Blues Legend Hubert Sumlin 1931-2011 RIP

Howlin’ Wolf’s
guitarist was revered by several generations’ worth of music lovers and


By Fred Mills and Rev. Keith Gordon


One of the great blues guitarists – and one of the last
remaining links to the golden era of Chicago and
blues – has died. Hubert Sumlin, whose supple yet stinging licks powered scores
of Howlin’ Wolf’s best-known songs, passed away yesterday, Dec. 4, at the age
of 80. According to news reports, his death was from heart failure and he had
been in a Wayne, NJ, hospital. It’s also said that the
Rolling Stones’ Keith Richards had helped Sumlin out with some of his medical
bills this year.


BLURT contributor Rev. Keith Gordon, of the Blues.About.Com
blues blog
, writes:


“Born in Mississippi, but raised in Arkansas, Sumlin taught
himself to play guitar. At the age of 10, he fell through the window of a local
juke-joint while trying to catch a glimpse of Howlin’ Wolf’s performance. The
mighty Wolf allowed the young Sumlin to stay and watch the show, beginning a
life-long friendship. Sumlin would form his first band with school friend James
Cotton and guitarist Pat Hare, and they would perform on Howlin’ Wolf’s radio
program out of West Memphis,


“When Wolf moved north to Chicago
in 1954, he took Sumlin with him. After a couple of years of performing under
Wolf’s stern hand, however, Sumlin jumped ship to Muddy Waters’ band, but after
a year of heavy touring, he returned to back up Howlin’ Wolf, which he would
continue to do until Wolf’s death in 1976. By that time, Sumlin had already
recorded several solo albums, so he just continued in that direction, recording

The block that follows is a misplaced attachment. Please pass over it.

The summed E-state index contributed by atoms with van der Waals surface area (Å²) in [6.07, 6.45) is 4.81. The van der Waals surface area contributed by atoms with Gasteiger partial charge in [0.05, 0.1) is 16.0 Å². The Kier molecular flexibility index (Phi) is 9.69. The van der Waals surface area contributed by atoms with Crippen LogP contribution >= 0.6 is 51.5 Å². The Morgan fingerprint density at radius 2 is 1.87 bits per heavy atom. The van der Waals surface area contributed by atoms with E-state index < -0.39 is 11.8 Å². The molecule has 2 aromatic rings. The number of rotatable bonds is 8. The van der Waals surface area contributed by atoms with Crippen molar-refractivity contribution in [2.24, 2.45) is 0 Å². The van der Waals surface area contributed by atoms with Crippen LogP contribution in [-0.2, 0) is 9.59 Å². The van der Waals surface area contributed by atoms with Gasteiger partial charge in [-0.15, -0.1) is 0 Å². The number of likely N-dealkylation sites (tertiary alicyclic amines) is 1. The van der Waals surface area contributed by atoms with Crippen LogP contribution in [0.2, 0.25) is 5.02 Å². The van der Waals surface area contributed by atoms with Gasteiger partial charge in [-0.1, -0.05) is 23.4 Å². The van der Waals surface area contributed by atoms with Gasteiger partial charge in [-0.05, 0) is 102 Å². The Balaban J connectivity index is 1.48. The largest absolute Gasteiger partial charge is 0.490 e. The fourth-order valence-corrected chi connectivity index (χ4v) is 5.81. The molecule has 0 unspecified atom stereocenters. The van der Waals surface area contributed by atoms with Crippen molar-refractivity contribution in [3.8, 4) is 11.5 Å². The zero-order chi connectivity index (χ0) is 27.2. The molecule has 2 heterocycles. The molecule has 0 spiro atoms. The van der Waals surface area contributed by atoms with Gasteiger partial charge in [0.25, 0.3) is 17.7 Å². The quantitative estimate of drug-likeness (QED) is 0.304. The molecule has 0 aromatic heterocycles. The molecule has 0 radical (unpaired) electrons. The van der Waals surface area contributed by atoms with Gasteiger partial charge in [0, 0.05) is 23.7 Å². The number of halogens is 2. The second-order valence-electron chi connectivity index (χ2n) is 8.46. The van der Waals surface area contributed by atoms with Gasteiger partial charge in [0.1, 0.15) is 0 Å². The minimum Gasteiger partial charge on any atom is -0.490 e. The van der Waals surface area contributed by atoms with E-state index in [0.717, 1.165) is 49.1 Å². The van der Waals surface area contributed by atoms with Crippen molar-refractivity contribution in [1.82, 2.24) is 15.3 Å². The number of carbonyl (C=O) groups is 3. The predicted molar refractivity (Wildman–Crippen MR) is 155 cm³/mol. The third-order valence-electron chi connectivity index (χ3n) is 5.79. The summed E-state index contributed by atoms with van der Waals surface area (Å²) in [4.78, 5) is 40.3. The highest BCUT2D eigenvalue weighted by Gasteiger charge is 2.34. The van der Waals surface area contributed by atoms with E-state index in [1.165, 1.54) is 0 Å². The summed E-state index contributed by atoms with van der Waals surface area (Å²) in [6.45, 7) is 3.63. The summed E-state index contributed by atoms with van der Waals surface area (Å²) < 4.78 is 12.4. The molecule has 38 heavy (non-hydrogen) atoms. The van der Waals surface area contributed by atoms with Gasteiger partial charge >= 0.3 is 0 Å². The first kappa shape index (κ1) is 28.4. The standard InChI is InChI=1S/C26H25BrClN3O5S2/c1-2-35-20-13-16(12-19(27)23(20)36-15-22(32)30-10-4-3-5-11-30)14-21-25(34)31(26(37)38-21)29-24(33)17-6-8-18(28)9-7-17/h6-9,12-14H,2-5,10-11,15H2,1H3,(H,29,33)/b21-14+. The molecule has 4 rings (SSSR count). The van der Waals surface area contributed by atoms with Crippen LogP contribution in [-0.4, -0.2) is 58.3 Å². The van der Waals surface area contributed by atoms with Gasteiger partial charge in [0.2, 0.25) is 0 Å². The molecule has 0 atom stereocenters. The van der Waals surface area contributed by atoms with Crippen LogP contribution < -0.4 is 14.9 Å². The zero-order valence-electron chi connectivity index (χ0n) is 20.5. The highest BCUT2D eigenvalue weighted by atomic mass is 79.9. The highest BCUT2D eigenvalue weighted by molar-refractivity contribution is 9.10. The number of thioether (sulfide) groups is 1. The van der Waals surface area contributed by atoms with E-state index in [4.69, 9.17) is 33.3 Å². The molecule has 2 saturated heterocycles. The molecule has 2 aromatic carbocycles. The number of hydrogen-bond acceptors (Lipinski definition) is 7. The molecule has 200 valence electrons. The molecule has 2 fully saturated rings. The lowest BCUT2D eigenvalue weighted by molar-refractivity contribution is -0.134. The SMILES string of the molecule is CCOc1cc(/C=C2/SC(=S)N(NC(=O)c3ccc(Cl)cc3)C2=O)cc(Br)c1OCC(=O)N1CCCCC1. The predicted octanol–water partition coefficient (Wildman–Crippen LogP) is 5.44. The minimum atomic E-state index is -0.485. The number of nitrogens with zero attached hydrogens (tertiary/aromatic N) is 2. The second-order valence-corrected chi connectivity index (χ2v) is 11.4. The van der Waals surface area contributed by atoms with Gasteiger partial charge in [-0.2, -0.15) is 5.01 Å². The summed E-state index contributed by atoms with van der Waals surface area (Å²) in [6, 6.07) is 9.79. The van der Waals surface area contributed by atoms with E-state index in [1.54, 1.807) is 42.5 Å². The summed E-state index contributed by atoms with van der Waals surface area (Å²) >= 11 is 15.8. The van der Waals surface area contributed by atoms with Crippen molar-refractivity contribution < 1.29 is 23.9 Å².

infrequently but touring constantly, appearing at blues festivals around the


“Sumlin won a Blues Music Award for his 2004 album About Them Shoes,
which included guest appearances from friends and admirers like Eric Clapton,
Keith Richards, Levon Helm, Bob Margolin, and others. The guitarist was
inducted into the Blues Hall of Fame in 2008. Diagnosed with lung cancer in
2002, Sumlin had a lung removed, gave up smoking and drinking, and went back on
the road with renewed energy. A one of a kind talent, Sumlin’s contributions to
the blues are legend. He will be missed by family, friends, and his many fans
around the world.”




To add a brief personal note: yours truly was privileged to spend part of an
afternoon with Sumlin in Charlotte,
NC, in 1986. Local musician
Sumner Burgwyn, along with Jim Kent, had made a 72-minute documentary on Sumlin
titled Living the Blues (Juke Joint
Productions), and the filmmakers were able to bring Sumlin to town for the film
premiere. As music editor for the local alternative weekly in Charlotte at the time, I previewed the film
and talked to Sumlin. Impeccably attired in a powder-blue suit and matching
fedora, he was a gentle and gracious a subject as I’d ever had, casually
fielding my fanboy questions about Wolf and other blues legends he’d worked
with over the years. He was also happy to autograph some of my records, and
even offered me a swig from the silver hip flask he would occasionally pull out
from his jacket pocket and take a nip from.


I declined the whiskey, but now I wish I had accepted it. I mean, how many kids would be
able to say they passed a flask back and forth with Hubert Sumlin? Rest in
peace, sir.





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